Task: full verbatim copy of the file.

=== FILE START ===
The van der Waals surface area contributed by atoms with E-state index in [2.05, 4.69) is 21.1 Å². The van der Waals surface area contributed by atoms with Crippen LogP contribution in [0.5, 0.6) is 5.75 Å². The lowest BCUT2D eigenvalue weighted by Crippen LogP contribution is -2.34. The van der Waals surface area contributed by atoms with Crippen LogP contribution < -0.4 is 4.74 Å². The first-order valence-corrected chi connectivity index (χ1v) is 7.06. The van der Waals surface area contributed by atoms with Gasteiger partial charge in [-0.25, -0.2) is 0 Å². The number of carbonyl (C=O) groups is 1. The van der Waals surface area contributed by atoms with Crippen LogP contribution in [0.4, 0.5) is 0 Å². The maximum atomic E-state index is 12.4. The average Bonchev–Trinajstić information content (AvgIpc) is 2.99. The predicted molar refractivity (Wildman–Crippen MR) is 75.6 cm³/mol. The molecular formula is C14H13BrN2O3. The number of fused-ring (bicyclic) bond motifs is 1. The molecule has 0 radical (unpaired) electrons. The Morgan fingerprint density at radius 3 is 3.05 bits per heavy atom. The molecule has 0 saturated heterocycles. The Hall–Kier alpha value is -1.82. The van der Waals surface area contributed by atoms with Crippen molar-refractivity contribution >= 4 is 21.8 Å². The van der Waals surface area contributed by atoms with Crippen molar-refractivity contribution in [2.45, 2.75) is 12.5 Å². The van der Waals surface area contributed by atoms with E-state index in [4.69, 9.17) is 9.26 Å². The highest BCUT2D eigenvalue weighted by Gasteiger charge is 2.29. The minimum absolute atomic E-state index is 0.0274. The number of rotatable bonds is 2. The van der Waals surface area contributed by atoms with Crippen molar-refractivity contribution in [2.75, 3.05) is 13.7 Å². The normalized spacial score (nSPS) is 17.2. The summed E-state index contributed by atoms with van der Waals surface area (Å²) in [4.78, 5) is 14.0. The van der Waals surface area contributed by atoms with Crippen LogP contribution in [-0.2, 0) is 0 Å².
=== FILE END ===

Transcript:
The van der Waals surface area contributed by atoms with E-state index in [2.05, 4.69) is 21.1 Å². The van der Waals surface area contributed by atoms with Crippen LogP contribution in [0.5, 0.6) is 5.75 Å². The lowest BCUT2D eigenvalue weighted by Crippen LogP contribution is -2.34. The van der Waals surface area contributed by atoms with Crippen LogP contribution < -0.4 is 4.74 Å². The first-order valence-corrected chi connectivity index (χ1v) is 7.06. The van der Waals surface area contributed by atoms with Gasteiger partial charge in [-0.25, -0.2) is 0 Å². The number of carbonyl (C=O) groups is 1. The van der Waals surface area contributed by atoms with Crippen LogP contribution in [0.4, 0.5) is 0 Å². The maximum atomic E-state index is 12.4. The average Bonchev–Trinajstić information content (AvgIpc) is 2.99. The predicted molar refractivity (Wildman–Crippen MR) is 75.6 cm³/mol. The molecular formula is C14H13BrN2O3. The number of fused-ring (bicyclic) bond motifs is 1. The molecule has 0 radical (unpaired) electrons. The Morgan fingerprint density at radius 3 is 3.05 bits per heavy atom. The molecule has 0 saturated heterocycles. The Hall–Kier alpha value is -1.82. The van der Waals surface area contributed by atoms with Crippen molar-refractivity contribution >= 4 is 21.8 Å². The van der Waals surface area contributed by atoms with Crippen molar-refractivity contribution in [2.45, 2.75) is 12.5 Å². The van der Waals surface area contributed by atoms with E-state index in [4.69, 9.17) is 9.26 Å². The highest BCUT2D eigenvalue weighted by Gasteiger charge is 2.29. The minimum absolute atomic E-state index is 0.0274. The number of rotatable bonds is 2. The van der Waals surface area contributed by atoms with Crippen molar-refractivity contribution in [2.75, 3.05) is 13.7 Å². The normalized spacial score (nSPS) is 17.2. The summed E-state index contributed by atoms with van der Waals surface area (Å²) in [4.78, 5) is 14.0. The van der Waals surface area contributed by atoms with Crippen LogP contribution in [-0.2, 0) is 0 Å².